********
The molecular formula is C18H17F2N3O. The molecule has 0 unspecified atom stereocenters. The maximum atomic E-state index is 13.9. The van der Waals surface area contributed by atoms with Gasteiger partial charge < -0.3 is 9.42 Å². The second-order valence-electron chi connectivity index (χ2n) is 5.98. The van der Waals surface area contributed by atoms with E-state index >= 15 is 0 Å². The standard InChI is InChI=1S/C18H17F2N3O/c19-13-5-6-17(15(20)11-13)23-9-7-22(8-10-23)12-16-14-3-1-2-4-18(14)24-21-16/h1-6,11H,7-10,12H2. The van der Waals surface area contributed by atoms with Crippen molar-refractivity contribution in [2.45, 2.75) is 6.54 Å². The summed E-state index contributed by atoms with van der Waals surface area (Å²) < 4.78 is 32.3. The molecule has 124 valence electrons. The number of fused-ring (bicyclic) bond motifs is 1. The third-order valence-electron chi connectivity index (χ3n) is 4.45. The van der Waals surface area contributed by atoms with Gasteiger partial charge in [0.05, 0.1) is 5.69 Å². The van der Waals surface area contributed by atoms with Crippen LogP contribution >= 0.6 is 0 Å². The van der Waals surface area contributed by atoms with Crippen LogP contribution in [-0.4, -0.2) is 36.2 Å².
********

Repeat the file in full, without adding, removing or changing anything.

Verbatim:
The molecular formula is C18H17F2N3O. The molecule has 0 unspecified atom stereocenters. The maximum atomic E-state index is 13.9. The van der Waals surface area contributed by atoms with Gasteiger partial charge < -0.3 is 9.42 Å². The second-order valence-electron chi connectivity index (χ2n) is 5.98. The van der Waals surface area contributed by atoms with E-state index >= 15 is 0 Å². The standard InChI is InChI=1S/C18H17F2N3O/c19-13-5-6-17(15(20)11-13)23-9-7-22(8-10-23)12-16-14-3-1-2-4-18(14)24-21-16/h1-6,11H,7-10,12H2. The van der Waals surface area contributed by atoms with Crippen molar-refractivity contribution in [2.45, 2.75) is 6.54 Å². The summed E-state index contributed by atoms with van der Waals surface area (Å²) < 4.78 is 32.3. The molecule has 124 valence electrons. The number of fused-ring (bicyclic) bond motifs is 1. The third-order valence-electron chi connectivity index (χ3n) is 4.45. The van der Waals surface area contributed by atoms with Gasteiger partial charge in [0.05, 0.1) is 5.69 Å². The van der Waals surface area contributed by atoms with Crippen LogP contribution >= 0.6 is 0 Å². The van der Waals surface area contributed by atoms with Crippen LogP contribution in [-0.4, -0.2) is 36.2 Å².